Book Review: The Faithful Spy by Alex Berenson

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Arti­cle first pub­lished as Book Review: The Faith­ful Spy by Alex Beren­son on Blogcritics.

About:
The Faith­ful Spy by Alex Beren­son is a novel fol­low­ing a man who was a CIA asset in al Qaeda. The novel takes place in Afghanistan and the United States.

  • 384 pages
  • Pub­lisher: Berkley/Penguin
  • Lan­guage: English
  • ISBN-10: 0425244830

Book Review The Faithful spy by Alex Berenson

My rat­ing for The Faith­ful Spy4

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More books by Alex Berenson

Thoughts:
After fin­ish­ing to read The Faith­ful Spy by Alex Beren­son (web­site | Face­book | @AlexBerenson) I added Mr. Beren­son to my favorite authors list imme­di­ately. The novel grabbed me from the first sev­eral pages and didn’t let go until the last sentence.

Mr. Beren­son is a superb sto­ry­teller and describ­ing details which lets you feel the story and immerse your­self in it with­out any super­flu­ous descrip­tions. Even though this story tells of a man deeply embed­ded with al Qaeda, I thought that it was a mod­ern Amer­i­can west­ern – the type which leg­ends are made of.

The com­par­i­son to an Amer­i­can west­ern comes with flaws of course, a lot of chest thump­ing, the jus­ti­fi­ca­tion of tor­ture (as long as it’s done by the good guys) and aban­don­ing the gray areas which make up most of our lives, espe­cially those in espi­onage and the mark of a good spy novel.

It is dif­fi­cult to write a spy novel which deals with ter­ror­ism and Islamist extrem­ists, mostly because we do not have the abil­ity to under­stand the enemy and the thou­sands of years of cul­ture behind them which make them act a cer­tain way.  Unlike other spy nov­els tak­ing place in more tra­di­tional times (the Cold War for exam­ple) where our enemy was almost a mir­ror image of us – even though we jus­ti­fied it to our­selves that we were the good guys and they were, of course, sim­ply wrong.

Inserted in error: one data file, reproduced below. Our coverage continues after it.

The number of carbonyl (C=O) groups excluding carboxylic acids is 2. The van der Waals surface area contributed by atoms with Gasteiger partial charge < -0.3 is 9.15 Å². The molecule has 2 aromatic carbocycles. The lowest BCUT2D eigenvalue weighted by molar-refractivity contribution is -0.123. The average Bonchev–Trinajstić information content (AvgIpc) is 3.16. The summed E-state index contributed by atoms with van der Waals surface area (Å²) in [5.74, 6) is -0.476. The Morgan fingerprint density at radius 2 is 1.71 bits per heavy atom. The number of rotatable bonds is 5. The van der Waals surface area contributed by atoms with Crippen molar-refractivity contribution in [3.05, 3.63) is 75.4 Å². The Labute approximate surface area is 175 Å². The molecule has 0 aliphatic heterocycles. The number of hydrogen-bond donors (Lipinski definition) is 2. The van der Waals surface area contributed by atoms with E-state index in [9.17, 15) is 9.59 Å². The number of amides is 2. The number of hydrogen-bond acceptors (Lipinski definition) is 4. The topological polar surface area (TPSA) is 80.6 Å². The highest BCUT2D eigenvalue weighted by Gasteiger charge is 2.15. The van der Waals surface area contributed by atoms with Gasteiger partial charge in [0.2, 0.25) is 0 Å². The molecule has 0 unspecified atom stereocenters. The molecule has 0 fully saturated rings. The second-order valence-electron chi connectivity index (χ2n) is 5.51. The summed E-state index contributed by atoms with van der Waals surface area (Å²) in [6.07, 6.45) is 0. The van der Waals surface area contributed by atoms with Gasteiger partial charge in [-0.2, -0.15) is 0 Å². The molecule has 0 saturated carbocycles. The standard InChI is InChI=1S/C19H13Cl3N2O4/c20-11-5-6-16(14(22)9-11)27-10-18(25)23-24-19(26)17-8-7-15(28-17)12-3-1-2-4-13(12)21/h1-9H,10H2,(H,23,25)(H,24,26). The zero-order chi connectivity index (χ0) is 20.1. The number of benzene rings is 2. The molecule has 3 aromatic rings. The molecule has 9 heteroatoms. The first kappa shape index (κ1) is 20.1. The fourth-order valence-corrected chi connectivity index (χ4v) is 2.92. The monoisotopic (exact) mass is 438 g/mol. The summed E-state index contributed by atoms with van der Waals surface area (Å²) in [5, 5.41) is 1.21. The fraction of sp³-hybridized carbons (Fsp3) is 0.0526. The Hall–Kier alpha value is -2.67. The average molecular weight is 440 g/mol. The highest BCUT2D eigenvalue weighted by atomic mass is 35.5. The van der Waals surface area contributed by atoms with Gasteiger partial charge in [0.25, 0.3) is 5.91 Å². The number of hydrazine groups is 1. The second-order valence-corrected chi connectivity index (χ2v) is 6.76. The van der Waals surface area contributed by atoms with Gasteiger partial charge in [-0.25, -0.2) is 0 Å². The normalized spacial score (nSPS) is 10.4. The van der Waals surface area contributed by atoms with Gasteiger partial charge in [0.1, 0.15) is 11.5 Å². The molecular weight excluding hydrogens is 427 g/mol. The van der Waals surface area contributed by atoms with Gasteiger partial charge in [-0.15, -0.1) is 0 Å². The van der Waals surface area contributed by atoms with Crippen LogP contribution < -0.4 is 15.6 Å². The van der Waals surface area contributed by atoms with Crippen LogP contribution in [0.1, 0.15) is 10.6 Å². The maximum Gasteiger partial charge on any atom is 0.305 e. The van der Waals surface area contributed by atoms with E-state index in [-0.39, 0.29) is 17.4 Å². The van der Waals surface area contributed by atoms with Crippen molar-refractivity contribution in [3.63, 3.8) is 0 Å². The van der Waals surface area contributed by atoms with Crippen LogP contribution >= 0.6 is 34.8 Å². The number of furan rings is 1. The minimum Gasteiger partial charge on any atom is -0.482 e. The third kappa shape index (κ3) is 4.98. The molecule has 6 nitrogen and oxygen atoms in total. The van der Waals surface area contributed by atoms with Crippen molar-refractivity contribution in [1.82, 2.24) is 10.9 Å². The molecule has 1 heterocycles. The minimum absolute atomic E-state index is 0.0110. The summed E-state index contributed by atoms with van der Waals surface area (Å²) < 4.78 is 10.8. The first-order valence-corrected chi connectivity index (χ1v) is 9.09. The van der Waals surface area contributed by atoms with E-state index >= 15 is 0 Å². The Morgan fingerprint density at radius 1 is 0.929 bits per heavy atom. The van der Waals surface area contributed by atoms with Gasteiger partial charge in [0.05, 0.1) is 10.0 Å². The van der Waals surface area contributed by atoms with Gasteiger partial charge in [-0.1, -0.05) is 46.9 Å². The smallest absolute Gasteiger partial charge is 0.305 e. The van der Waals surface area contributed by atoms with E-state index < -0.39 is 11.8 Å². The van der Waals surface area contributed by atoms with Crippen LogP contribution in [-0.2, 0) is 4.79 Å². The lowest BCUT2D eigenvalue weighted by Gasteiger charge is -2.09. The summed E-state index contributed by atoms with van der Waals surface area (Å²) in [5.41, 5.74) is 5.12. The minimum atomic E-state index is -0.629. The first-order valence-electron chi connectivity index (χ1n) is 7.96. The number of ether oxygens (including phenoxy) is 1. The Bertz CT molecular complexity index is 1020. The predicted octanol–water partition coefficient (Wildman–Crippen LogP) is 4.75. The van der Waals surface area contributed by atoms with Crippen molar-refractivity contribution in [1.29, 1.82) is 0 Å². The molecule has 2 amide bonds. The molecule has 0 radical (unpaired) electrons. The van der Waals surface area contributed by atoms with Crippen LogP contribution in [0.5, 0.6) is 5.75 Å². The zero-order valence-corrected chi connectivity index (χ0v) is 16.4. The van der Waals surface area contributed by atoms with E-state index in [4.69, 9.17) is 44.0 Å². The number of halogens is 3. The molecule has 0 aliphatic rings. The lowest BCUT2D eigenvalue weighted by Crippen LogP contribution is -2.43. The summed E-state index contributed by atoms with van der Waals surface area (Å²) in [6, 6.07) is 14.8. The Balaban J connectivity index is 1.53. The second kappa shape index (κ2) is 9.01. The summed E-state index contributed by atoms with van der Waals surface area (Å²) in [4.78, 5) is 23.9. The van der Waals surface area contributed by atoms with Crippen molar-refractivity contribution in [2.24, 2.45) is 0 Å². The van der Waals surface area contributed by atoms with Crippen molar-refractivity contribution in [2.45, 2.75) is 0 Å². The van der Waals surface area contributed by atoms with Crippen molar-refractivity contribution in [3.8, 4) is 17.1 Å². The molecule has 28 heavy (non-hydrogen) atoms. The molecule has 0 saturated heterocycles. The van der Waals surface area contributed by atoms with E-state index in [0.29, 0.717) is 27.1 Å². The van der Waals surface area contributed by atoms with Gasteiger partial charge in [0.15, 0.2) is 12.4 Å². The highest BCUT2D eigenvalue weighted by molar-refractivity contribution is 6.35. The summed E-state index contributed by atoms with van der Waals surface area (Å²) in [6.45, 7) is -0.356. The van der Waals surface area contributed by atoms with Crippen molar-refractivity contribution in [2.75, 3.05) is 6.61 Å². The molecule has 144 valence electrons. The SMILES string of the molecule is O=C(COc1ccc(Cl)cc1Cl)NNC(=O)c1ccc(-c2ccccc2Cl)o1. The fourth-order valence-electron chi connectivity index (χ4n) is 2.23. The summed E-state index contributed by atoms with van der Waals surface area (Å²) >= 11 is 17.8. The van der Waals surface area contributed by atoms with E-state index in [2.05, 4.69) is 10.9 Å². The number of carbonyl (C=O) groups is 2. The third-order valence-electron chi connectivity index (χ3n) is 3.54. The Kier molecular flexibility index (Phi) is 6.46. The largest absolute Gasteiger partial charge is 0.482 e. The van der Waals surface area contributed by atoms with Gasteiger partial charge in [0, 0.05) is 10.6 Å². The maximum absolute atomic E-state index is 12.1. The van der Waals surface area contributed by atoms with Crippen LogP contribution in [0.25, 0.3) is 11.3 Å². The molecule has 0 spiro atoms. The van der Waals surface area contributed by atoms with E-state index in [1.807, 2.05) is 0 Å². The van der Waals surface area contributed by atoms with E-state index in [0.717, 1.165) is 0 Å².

The novel is divided into 2 parts, “The Home­com­ing King” which is absolutely bril­liant and “The Believ­ers” which is very good, but not as good as the first part. The “tick­ing bomb” sce­nario at the end is a bit stale, some­thing most action nov­els have, but it is very well writ­ten.

In Part 1 the reader gets a deeper under­stand­ing of Islamist fanat­ics, even though this is a novel it seemed to me that the author did his research and man­aged to present it in an infor­ma­tive, inter­est­ing way which will lead one to bet­ter under­stand the world’s head­lines. The protagonist’s return to Amer­ica, after absences of a decade liv­ing with deeply devout Mus­lims, is an amaz­ing analy­sis of a man between two worlds who is try­ing, unsuc­cess­fully, to merge them both together. He is see­ing his beloved coun­try, its deca­dence and decay, with new eyes and a fresh perspective.

Part 1 could have been a whole book all by itself. If you ever left your child­hood town, only to return a few decades later, for bet­ter or worst as a stranger, you will some­what under­stand how John Wells sees the US when he comes back. The mem­o­ries, remem­bered through a rose col­ored fil­ter, are shat­tered. The absence of shame and deco­rum are a slap in the face to a man who has fought hard for "our way of life".

I am look­ing for­ward to read more of Mr. Berenson’s nov­els, he is obvi­ously capa­ble of lit­er­ary excel­lence as he proved in part 1 of this novel. Maybe he had some bad advice on the sec­ond part, maybe he was in a rush or merely just suc­cumbed to the pres­sures of com­mer­cial suc­cess. How­ever, that is all con­jec­ture on my part and cer­tainly unfair to the author who has shown great talent.

Syn­op­sis:
John Wells is the only CIA agent man­aged to infil­trate al Qaeda, in the process he has become a faith­ful Mus­lim but still an Amer­i­can patriot. Under­stand­ably, John’s al Qaeda bosses don’t fully trust him, but as a result of his long absence and find­ing a new reli­gion, his CIA bosses don’t trust him either.

Try­ing to prove him­self as a patriot and foil the next big attack on Amer­i­can soil, John puts him­self on the line of fire, together with an al Qaeda cell while try­ing to evade the CIA who will bring him in.

Zohar — Man of la Book
Dis­claimer:
I got this book for free
*Ama­zon links point to an affil­i­ate account

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